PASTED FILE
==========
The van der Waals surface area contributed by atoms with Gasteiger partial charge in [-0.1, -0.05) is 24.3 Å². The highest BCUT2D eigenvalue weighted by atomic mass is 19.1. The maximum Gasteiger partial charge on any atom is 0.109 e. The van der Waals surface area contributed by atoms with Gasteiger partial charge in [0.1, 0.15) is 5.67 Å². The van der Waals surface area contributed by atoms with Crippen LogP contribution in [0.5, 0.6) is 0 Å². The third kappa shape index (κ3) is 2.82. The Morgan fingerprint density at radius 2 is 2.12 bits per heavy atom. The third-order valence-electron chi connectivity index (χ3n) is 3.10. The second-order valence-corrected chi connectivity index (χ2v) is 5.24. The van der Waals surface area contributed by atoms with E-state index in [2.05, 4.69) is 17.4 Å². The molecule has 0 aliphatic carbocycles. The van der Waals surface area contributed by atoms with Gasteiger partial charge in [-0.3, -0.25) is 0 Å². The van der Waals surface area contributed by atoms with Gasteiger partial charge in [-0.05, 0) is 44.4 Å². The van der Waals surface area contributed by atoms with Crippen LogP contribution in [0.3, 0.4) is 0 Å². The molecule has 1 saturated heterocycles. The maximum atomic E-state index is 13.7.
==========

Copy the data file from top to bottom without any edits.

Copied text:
The van der Waals surface area contributed by atoms with Gasteiger partial charge in [-0.1, -0.05) is 24.3 Å². The highest BCUT2D eigenvalue weighted by atomic mass is 19.1. The maximum Gasteiger partial charge on any atom is 0.109 e. The van der Waals surface area contributed by atoms with Gasteiger partial charge in [0.1, 0.15) is 5.67 Å². The van der Waals surface area contributed by atoms with Crippen LogP contribution in [0.5, 0.6) is 0 Å². The third kappa shape index (κ3) is 2.82. The Morgan fingerprint density at radius 2 is 2.12 bits per heavy atom. The third-order valence-electron chi connectivity index (χ3n) is 3.10. The second-order valence-corrected chi connectivity index (χ2v) is 5.24. The van der Waals surface area contributed by atoms with E-state index in [2.05, 4.69) is 17.4 Å². The molecule has 0 aliphatic carbocycles. The van der Waals surface area contributed by atoms with Gasteiger partial charge in [-0.3, -0.25) is 0 Å². The van der Waals surface area contributed by atoms with Gasteiger partial charge in [-0.05, 0) is 44.4 Å². The van der Waals surface area contributed by atoms with Crippen LogP contribution in [0.3, 0.4) is 0 Å². The molecule has 1 saturated heterocycles. The maximum atomic E-state index is 13.7.